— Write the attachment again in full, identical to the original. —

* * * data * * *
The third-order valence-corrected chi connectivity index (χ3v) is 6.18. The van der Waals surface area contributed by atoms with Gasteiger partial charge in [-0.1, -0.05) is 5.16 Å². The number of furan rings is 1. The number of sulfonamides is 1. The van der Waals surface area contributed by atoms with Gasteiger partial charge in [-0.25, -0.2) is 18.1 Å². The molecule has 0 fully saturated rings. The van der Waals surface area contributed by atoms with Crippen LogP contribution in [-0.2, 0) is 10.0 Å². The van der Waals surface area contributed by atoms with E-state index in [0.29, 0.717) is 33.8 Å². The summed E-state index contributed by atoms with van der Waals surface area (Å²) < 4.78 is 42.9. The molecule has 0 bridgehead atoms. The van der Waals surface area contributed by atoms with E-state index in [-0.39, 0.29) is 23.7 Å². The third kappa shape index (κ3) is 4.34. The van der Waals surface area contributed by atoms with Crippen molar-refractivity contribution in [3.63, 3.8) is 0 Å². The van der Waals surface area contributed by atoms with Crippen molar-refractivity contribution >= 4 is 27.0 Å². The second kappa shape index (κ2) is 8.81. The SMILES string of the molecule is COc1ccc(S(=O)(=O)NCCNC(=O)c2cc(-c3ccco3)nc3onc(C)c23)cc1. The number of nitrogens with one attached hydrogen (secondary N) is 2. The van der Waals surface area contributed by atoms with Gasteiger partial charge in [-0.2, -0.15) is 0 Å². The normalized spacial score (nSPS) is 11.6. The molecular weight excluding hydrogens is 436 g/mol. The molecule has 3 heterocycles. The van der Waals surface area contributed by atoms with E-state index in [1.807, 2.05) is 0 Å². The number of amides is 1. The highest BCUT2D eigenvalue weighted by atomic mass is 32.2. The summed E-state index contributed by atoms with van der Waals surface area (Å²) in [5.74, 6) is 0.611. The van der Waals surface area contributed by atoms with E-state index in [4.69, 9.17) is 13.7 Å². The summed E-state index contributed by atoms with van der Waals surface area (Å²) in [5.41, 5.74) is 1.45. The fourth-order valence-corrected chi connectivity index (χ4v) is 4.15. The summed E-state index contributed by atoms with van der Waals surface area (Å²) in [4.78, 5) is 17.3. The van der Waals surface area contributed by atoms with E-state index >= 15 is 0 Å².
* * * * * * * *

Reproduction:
The third-order valence-corrected chi connectivity index (χ3v) is 6.18. The van der Waals surface area contributed by atoms with Gasteiger partial charge in [-0.1, -0.05) is 5.16 Å². The number of furan rings is 1. The number of sulfonamides is 1. The van der Waals surface area contributed by atoms with Gasteiger partial charge in [-0.25, -0.2) is 18.1 Å². The molecule has 0 fully saturated rings. The van der Waals surface area contributed by atoms with Crippen LogP contribution in [-0.2, 0) is 10.0 Å². The van der Waals surface area contributed by atoms with E-state index in [0.29, 0.717) is 33.8 Å². The summed E-state index contributed by atoms with van der Waals surface area (Å²) < 4.78 is 42.9. The molecule has 0 bridgehead atoms. The van der Waals surface area contributed by atoms with E-state index in [-0.39, 0.29) is 23.7 Å². The third kappa shape index (κ3) is 4.34. The van der Waals surface area contributed by atoms with Crippen molar-refractivity contribution in [3.63, 3.8) is 0 Å². The van der Waals surface area contributed by atoms with Crippen molar-refractivity contribution >= 4 is 27.0 Å². The second kappa shape index (κ2) is 8.81. The SMILES string of the molecule is COc1ccc(S(=O)(=O)NCCNC(=O)c2cc(-c3ccco3)nc3onc(C)c23)cc1. The number of nitrogens with one attached hydrogen (secondary N) is 2. The van der Waals surface area contributed by atoms with Gasteiger partial charge in [-0.2, -0.15) is 0 Å². The normalized spacial score (nSPS) is 11.6. The molecular weight excluding hydrogens is 436 g/mol. The molecule has 3 heterocycles. The van der Waals surface area contributed by atoms with E-state index in [1.807, 2.05) is 0 Å². The number of amides is 1. The highest BCUT2D eigenvalue weighted by atomic mass is 32.2. The summed E-state index contributed by atoms with van der Waals surface area (Å²) in [5.74, 6) is 0.611. The van der Waals surface area contributed by atoms with E-state index in [4.69, 9.17) is 13.7 Å². The summed E-state index contributed by atoms with van der Waals surface area (Å²) in [5.41, 5.74) is 1.45. The fourth-order valence-corrected chi connectivity index (χ4v) is 4.15. The summed E-state index contributed by atoms with van der Waals surface area (Å²) in [4.78, 5) is 17.3. The van der Waals surface area contributed by atoms with E-state index >= 15 is 0 Å².